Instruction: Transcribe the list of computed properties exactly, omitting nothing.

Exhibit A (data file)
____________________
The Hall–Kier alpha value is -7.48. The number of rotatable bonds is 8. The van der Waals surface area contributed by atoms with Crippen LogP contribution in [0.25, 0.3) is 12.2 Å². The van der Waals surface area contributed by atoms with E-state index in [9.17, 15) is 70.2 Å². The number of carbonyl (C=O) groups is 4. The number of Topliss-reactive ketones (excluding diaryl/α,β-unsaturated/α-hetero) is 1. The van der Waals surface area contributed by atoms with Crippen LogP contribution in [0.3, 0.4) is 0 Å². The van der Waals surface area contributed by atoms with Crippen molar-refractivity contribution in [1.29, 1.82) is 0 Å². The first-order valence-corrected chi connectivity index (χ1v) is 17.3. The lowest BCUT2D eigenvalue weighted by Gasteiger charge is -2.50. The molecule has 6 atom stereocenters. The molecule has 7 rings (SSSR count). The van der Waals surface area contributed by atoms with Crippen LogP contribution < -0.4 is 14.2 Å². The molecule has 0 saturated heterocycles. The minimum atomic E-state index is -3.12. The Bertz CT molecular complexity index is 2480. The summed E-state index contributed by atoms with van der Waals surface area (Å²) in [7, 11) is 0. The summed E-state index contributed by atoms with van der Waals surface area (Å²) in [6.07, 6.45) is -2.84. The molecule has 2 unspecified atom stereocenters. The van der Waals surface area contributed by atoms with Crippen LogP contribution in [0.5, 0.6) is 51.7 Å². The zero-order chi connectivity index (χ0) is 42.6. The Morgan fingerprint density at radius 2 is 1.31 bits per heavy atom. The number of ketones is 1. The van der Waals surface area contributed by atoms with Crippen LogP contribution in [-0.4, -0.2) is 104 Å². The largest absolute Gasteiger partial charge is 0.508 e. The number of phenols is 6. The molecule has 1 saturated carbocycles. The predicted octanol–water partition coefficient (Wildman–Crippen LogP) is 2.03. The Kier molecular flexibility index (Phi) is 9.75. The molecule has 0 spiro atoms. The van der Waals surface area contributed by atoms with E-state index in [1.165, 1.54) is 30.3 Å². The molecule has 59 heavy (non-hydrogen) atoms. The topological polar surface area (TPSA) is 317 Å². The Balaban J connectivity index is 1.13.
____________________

The Hall–Kier alpha value is -7.48. The number of rotatable bonds is 8. The van der Waals surface area contributed by atoms with Crippen LogP contribution in [0.25, 0.3) is 12.2 Å². The van der Waals surface area contributed by atoms with E-state index in [9.17, 15) is 70.2 Å². The number of carbonyl (C=O) groups is 4. The number of Topliss-reactive ketones (excluding diaryl/α,β-unsaturated/α-hetero) is 1. The van der Waals surface area contributed by atoms with Crippen LogP contribution in [0.3, 0.4) is 0 Å². The van der Waals surface area contributed by atoms with Crippen molar-refractivity contribution in [1.29, 1.82) is 0 Å². The first-order valence-corrected chi connectivity index (χ1v) is 17.3. The lowest BCUT2D eigenvalue weighted by Gasteiger charge is -2.50. The molecule has 6 atom stereocenters. The molecule has 7 rings (SSSR count). The van der Waals surface area contributed by atoms with Crippen LogP contribution < -0.4 is 14.2 Å². The molecule has 0 saturated heterocycles. The minimum atomic E-state index is -3.12. The Bertz CT molecular complexity index is 2480. The summed E-state index contributed by atoms with van der Waals surface area (Å²) in [7, 11) is 0. The summed E-state index contributed by atoms with van der Waals surface area (Å²) in [6.07, 6.45) is -2.84. The molecule has 2 unspecified atom stereocenters. The van der Waals surface area contributed by atoms with Crippen LogP contribution in [0.5, 0.6) is 51.7 Å². The zero-order chi connectivity index (χ0) is 42.6. The Morgan fingerprint density at radius 2 is 1.31 bits per heavy atom. The number of ketones is 1. The van der Waals surface area contributed by atoms with Crippen LogP contribution in [-0.4, -0.2) is 104 Å². The largest absolute Gasteiger partial charge is 0.508 e. The number of phenols is 6. The molecule has 1 saturated carbocycles. The predicted octanol–water partition coefficient (Wildman–Crippen LogP) is 2.03. The Kier molecular flexibility index (Phi) is 9.75. The molecule has 0 spiro atoms. The van der Waals surface area contributed by atoms with E-state index in [1.165, 1.54) is 30.3 Å². The molecule has 59 heavy (non-hydrogen) atoms. The topological polar surface area (TPSA) is 317 Å². The Balaban J connectivity index is 1.13.